Saw a man die today.

Discussion in 'THREAD ARCHIVES' started by SlamifiedBuddafied, Apr 19, 2015.

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  1. Saw a man die today. Couldn't do a thing but call 911. Wrapped around the end of a guardrail off a motorcycle.
    Just couldn't move, I couldn't help.
    Shit.
    I just hope he didn't know what happened. I just wish I could have done something. Anything.
    I know some of us can take this blow but, this is the second time I've seen people die in road accidents.
    Both times I could have done something, but I couldn't.
    I just couldn't.
     
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  2. It happens, man. People freeze up, they fail to help when they can, it's only natural to respond that way during a traumatizing event like that. I don't have much experience with death, myself, aside from my grandma passing away nearly 4 to 5 years ago; so all I can say really is try not to dwell on it too much. Sure, maybe if you had done something that poor guy might still be alive and well. If. But you don't know that, now do you? For all you know, there was nothing you could have done; hell, I'm willing to bet that's the case. The best thing you can do right now is forget about it and move on; easier said than done, I know, but it's not like you're under a time limit. Well, I suppose the limit would be your remaining lifespan, but I digress. I wish you the best of luck, mate.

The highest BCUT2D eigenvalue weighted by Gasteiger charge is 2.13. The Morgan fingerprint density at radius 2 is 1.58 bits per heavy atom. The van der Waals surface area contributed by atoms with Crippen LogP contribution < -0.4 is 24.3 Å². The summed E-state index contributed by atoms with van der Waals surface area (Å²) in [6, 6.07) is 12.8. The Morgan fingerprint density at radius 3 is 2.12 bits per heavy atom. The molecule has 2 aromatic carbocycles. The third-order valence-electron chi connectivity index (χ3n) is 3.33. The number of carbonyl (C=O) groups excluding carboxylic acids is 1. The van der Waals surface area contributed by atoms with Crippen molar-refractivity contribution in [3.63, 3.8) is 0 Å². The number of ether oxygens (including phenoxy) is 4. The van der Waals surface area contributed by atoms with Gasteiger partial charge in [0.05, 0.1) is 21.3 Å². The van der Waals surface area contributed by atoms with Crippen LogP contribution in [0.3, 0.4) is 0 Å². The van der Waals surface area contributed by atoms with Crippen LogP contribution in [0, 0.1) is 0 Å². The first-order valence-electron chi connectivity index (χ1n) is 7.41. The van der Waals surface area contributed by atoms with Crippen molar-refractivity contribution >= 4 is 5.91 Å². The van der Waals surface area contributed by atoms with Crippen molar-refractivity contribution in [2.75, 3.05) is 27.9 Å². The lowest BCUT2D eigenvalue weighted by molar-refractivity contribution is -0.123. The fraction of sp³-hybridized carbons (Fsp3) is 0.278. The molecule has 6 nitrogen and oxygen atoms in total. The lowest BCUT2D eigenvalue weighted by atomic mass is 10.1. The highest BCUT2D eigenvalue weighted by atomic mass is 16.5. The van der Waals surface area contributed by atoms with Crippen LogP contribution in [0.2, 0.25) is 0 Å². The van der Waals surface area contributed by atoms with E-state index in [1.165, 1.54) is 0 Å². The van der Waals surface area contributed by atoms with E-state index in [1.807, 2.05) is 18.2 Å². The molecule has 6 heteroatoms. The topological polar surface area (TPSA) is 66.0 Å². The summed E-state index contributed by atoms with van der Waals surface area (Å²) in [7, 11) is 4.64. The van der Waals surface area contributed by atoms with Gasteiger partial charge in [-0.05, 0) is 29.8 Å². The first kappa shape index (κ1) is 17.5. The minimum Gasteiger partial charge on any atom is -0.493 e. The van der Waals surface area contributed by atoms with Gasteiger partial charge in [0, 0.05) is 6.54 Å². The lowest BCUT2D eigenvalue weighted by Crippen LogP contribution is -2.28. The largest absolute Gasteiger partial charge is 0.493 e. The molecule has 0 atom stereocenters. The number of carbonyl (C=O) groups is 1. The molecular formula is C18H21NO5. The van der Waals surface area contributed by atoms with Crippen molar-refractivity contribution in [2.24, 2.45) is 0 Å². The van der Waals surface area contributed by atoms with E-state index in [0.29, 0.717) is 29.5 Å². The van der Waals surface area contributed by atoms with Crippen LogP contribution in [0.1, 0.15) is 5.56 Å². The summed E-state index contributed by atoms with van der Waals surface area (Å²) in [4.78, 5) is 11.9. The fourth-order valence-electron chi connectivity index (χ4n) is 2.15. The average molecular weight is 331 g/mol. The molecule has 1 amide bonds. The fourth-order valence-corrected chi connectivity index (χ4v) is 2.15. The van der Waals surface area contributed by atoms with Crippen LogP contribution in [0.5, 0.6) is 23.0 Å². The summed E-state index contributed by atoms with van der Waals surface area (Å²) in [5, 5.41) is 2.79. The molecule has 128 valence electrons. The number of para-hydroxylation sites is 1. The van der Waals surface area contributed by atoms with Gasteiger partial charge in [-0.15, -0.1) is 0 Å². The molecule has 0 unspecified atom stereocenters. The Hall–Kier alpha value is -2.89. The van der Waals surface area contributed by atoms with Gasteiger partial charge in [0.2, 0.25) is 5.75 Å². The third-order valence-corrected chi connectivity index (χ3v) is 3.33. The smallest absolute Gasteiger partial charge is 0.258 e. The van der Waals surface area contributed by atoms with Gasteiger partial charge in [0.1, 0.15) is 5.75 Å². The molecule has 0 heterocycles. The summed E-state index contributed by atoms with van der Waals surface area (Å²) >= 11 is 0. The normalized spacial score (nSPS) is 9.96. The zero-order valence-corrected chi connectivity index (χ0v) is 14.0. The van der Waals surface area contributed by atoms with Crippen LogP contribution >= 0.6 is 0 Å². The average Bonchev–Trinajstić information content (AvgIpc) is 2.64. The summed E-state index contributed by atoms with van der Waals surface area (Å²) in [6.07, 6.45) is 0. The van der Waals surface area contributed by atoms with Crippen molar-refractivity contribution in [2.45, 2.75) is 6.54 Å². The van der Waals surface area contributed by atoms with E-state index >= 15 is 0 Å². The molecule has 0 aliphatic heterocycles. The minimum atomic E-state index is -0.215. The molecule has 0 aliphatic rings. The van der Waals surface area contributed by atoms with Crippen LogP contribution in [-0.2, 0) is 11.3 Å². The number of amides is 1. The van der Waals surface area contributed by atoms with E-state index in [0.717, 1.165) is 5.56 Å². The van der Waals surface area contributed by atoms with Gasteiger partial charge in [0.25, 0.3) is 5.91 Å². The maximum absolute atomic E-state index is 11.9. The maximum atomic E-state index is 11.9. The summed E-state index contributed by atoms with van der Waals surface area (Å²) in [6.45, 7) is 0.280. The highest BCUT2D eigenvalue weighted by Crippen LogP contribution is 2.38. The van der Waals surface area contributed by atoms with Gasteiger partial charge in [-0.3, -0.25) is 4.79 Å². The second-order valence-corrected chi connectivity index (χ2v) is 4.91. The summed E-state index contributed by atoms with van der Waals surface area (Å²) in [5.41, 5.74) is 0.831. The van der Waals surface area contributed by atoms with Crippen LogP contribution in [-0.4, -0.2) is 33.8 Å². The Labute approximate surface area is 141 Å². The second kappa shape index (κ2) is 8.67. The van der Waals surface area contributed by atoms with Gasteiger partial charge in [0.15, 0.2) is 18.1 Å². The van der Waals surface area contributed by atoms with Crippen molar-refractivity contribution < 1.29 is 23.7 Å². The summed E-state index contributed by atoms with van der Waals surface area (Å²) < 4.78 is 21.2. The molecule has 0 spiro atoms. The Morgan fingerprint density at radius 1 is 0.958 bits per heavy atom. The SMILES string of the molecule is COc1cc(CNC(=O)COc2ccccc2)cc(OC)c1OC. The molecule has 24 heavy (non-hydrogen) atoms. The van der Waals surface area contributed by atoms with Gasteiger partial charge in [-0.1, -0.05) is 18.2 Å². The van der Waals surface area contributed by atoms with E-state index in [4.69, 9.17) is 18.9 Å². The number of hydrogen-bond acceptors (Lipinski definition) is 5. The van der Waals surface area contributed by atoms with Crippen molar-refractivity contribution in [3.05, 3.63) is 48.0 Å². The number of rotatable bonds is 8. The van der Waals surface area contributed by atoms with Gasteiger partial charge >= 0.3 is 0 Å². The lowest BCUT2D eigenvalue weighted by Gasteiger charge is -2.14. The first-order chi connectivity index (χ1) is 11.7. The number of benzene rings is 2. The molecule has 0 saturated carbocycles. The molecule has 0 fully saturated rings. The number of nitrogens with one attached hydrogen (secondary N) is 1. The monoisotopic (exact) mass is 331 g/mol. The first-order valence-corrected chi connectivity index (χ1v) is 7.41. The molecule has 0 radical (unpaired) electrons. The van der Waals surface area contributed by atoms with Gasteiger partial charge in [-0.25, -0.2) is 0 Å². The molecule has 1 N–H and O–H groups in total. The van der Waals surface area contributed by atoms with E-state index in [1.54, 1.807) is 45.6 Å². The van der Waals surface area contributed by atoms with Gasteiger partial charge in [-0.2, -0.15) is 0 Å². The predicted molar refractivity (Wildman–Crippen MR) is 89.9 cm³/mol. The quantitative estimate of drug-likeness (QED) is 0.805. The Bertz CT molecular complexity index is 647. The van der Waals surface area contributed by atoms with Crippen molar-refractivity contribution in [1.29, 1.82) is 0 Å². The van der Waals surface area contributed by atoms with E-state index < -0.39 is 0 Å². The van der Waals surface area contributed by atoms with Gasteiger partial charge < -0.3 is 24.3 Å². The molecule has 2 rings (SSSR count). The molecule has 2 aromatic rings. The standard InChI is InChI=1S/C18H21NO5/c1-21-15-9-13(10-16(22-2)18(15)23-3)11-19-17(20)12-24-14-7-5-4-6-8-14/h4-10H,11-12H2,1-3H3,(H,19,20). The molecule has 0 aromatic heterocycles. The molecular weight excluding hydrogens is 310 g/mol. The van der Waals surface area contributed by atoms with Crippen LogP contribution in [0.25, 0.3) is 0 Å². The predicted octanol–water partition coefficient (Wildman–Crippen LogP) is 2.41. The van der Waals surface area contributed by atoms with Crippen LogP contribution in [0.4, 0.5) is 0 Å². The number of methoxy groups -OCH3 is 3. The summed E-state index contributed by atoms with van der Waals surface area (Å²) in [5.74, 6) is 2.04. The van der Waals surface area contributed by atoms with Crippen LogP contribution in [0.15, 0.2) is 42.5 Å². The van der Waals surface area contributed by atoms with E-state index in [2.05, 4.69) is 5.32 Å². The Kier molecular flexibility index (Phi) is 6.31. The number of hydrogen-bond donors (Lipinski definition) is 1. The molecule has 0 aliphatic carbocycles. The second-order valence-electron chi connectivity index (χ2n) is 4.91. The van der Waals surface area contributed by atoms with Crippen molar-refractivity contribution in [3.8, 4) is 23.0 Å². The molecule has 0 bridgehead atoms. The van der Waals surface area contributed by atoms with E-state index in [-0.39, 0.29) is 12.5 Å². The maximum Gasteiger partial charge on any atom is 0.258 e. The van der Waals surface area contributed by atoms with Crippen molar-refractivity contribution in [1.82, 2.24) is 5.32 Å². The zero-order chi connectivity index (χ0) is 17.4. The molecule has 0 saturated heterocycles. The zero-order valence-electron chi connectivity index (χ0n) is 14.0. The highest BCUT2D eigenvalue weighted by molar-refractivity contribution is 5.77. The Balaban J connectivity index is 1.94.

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  3. That's so horrible! ): *huggles*
     
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  4. There is nothing that prepares the average person who does not work in law enforcement, the fire services, the military and/or as an EMT/paramedic first responder/in the medical field to see something like that. Even then, there is an emotional wall that is built around those moments to keep doing the job, because normal people recognize that for the life-changing event it is for any regular, empathetic human being. An entire cadre of understanding support often exists among brothers and sisters to lean on as well - it's not easy at all, even if you do this kind of work every day.